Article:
Patient value, intelligent systems, empowered workforces, and digital twins are starting to drag energy from the early adopters in life sciences.
Patient value is being pushed for healthcare outcomes and better patient experiences. Intelligent systems leverage context, real-time and secure patient data moving from systems of records to systems of insights and engagement. The empowered workforce is using digital experiences to drive culture and employee and patient behavior changes.
The most interesting is the digital twins. A digital twin is a concept first coined by Dr. Michael Grieves in 2002. Interestingly enough, NASA first used the concept in space exploration. It’s the first concept to connect the physical and digital worlds.
A digital twin is the generation of digital data to represent a physical object. It sounds very 2030; it’s not. Allow me to explain; the concept, while not named, has been around for a while.
- Construction: used to model bridge structures and conduct force modeling
- Energy: leverages this technology to simulate wind conditions for wind turbines
- Offshore rigging: combines models with wave energy to model wave energy harvester system platforms to model motion of floats
- Manufacturing: has been applying automotive car simulations and transforming them from models into real cars for what seems like forever
It’s only recently that healthcare can finally get on the wagon and start to apply this technology.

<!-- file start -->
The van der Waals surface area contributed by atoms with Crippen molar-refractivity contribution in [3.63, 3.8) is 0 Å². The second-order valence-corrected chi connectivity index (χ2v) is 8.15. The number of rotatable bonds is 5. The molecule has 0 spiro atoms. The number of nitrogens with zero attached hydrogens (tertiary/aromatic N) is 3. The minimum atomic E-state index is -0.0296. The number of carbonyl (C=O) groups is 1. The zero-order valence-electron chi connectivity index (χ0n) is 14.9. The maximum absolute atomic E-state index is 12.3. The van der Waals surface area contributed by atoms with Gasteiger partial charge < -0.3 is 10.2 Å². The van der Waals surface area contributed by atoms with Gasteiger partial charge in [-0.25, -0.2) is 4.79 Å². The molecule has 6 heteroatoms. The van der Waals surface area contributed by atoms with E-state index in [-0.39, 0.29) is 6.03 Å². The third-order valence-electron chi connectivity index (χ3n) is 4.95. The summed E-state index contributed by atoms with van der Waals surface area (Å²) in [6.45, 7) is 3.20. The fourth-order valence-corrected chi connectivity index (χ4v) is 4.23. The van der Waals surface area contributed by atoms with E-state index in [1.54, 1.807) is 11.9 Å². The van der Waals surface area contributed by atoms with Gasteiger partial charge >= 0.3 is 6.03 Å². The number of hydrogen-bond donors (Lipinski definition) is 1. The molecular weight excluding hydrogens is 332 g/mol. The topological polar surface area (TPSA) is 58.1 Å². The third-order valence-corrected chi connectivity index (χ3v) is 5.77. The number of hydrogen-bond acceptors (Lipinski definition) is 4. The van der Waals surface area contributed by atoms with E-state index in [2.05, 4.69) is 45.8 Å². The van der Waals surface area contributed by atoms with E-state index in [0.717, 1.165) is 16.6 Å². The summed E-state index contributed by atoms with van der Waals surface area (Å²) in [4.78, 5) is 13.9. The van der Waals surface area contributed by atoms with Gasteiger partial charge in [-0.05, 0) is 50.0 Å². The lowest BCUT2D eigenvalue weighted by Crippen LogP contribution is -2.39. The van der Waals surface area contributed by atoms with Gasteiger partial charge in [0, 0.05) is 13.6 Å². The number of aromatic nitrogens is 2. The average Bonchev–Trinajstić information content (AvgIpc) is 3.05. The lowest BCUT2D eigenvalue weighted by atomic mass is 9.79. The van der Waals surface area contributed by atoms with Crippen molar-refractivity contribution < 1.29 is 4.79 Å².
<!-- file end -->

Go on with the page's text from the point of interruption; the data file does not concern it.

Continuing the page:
- Representing the action of a therapy
- Modeling longitudinal biomarkers
- Patient-specific behavior predictions
- Simulation of optimization drug-dosing regimens
- Replacement of bench and animal tests
- Optimize product drug design, manufacturing, and even packaging
- Population-specific predictions of cardiotoxicity for arrhythmias, anticoagulant, and heart failure medications
- Novel drug delivery mechanisms for biologics
- Medical device designs, e.g., minimally invasive heart valves
- Precision electrical neuro-stimulation therapies
The challenge is that biotechnology companies are often limited to only a simple 1D model’s cellular level. This can make translating these principles into a human body difficult.
Combining digital twins and prediction models has high-potential implications for patients. Predicting the outcome of prescription drugs by applying machine learning to model lifestyle choices makes patient decisions for medication adherence and choosing a healthy lifestyle very obvious. It’s not just the technologies that are ready for this innovation; patients are ready too. Let’s move away from this one-size-fits-all dosing approach and pivot into a new paradigm of stratifying patients into groups with similar genetic, environmental, and physiological factors. Using digital twins, we can get there.
The U.S. stimulus package, under the Health Information Technology for Economic and Clinical Health Act (the HITECH Act), has earmarked US$1.2 billion for the development of healthcare technology across the U.S.
Maybe digital twins should only live within the manufacturing world? Or perhaps there are just a few of us believers that believe innovation can spans industries.